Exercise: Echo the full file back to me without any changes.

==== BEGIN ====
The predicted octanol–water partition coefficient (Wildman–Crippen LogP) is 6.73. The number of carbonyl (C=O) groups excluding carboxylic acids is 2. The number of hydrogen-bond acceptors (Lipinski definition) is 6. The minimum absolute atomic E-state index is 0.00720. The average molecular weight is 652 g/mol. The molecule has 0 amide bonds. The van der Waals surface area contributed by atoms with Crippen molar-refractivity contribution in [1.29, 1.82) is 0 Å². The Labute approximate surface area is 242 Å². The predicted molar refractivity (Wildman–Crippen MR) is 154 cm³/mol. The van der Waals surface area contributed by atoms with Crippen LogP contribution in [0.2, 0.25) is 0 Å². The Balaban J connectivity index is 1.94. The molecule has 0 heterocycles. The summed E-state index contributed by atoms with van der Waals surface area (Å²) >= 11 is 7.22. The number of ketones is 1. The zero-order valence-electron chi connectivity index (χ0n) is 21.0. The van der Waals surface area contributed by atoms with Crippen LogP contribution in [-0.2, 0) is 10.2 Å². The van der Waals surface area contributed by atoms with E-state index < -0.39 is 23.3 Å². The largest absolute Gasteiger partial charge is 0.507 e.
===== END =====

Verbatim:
The predicted octanol–water partition coefficient (Wildman–Crippen LogP) is 6.73. The number of carbonyl (C=O) groups excluding carboxylic acids is 2. The number of hydrogen-bond acceptors (Lipinski definition) is 6. The minimum absolute atomic E-state index is 0.00720. The average molecular weight is 652 g/mol. The molecule has 0 amide bonds. The van der Waals surface area contributed by atoms with Crippen molar-refractivity contribution in [1.29, 1.82) is 0 Å². The Labute approximate surface area is 242 Å². The predicted molar refractivity (Wildman–Crippen MR) is 154 cm³/mol. The van der Waals surface area contributed by atoms with Crippen LogP contribution in [0.2, 0.25) is 0 Å². The Balaban J connectivity index is 1.94. The molecule has 0 heterocycles. The summed E-state index contributed by atoms with van der Waals surface area (Å²) >= 11 is 7.22. The number of ketones is 1. The zero-order valence-electron chi connectivity index (χ0n) is 21.0. The van der Waals surface area contributed by atoms with Crippen LogP contribution in [-0.2, 0) is 10.2 Å². The van der Waals surface area contributed by atoms with E-state index < -0.39 is 23.3 Å². The largest absolute Gasteiger partial charge is 0.507 e.